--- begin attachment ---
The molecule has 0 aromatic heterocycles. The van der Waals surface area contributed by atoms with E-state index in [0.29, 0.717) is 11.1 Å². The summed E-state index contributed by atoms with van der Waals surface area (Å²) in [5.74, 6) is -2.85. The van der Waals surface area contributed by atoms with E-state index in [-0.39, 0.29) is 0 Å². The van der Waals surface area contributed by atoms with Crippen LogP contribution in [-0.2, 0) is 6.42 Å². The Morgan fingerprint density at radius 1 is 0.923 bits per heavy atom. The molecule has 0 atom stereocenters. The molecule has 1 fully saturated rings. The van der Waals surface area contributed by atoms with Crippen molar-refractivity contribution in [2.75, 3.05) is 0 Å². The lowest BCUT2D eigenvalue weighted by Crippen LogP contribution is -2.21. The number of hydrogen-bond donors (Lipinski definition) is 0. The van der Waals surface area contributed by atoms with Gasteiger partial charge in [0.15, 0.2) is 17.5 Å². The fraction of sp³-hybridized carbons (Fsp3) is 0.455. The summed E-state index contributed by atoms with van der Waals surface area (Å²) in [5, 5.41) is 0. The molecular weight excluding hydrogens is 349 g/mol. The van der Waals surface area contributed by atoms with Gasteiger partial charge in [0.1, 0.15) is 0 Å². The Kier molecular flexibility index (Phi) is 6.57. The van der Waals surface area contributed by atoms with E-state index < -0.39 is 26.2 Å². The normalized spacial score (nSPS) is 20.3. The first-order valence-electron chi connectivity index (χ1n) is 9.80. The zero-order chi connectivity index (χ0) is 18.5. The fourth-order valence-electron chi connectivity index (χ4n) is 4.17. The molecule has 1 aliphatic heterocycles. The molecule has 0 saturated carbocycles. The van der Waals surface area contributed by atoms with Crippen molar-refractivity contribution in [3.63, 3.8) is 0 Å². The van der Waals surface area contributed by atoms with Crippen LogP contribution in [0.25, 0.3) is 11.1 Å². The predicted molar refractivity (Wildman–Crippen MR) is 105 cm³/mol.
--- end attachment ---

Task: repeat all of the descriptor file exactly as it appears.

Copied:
The molecule has 0 aromatic heterocycles. The van der Waals surface area contributed by atoms with E-state index in [0.29, 0.717) is 11.1 Å². The summed E-state index contributed by atoms with van der Waals surface area (Å²) in [5.74, 6) is -2.85. The van der Waals surface area contributed by atoms with E-state index in [-0.39, 0.29) is 0 Å². The van der Waals surface area contributed by atoms with Crippen LogP contribution in [-0.2, 0) is 6.42 Å². The Morgan fingerprint density at radius 1 is 0.923 bits per heavy atom. The molecule has 0 atom stereocenters. The molecule has 1 fully saturated rings. The van der Waals surface area contributed by atoms with Crippen molar-refractivity contribution in [2.75, 3.05) is 0 Å². The lowest BCUT2D eigenvalue weighted by Crippen LogP contribution is -2.21. The number of hydrogen-bond donors (Lipinski definition) is 0. The van der Waals surface area contributed by atoms with Gasteiger partial charge in [0.15, 0.2) is 17.5 Å². The fraction of sp³-hybridized carbons (Fsp3) is 0.455. The summed E-state index contributed by atoms with van der Waals surface area (Å²) in [5, 5.41) is 0. The molecular weight excluding hydrogens is 349 g/mol. The van der Waals surface area contributed by atoms with Gasteiger partial charge in [0.1, 0.15) is 0 Å². The Kier molecular flexibility index (Phi) is 6.57. The van der Waals surface area contributed by atoms with E-state index < -0.39 is 26.2 Å². The normalized spacial score (nSPS) is 20.3. The first-order valence-electron chi connectivity index (χ1n) is 9.80. The zero-order chi connectivity index (χ0) is 18.5. The fourth-order valence-electron chi connectivity index (χ4n) is 4.17. The molecule has 1 aliphatic heterocycles. The molecule has 0 saturated carbocycles. The van der Waals surface area contributed by atoms with Crippen molar-refractivity contribution in [3.63, 3.8) is 0 Å². The van der Waals surface area contributed by atoms with Crippen LogP contribution in [0.25, 0.3) is 11.1 Å². The predicted molar refractivity (Wildman–Crippen MR) is 105 cm³/mol.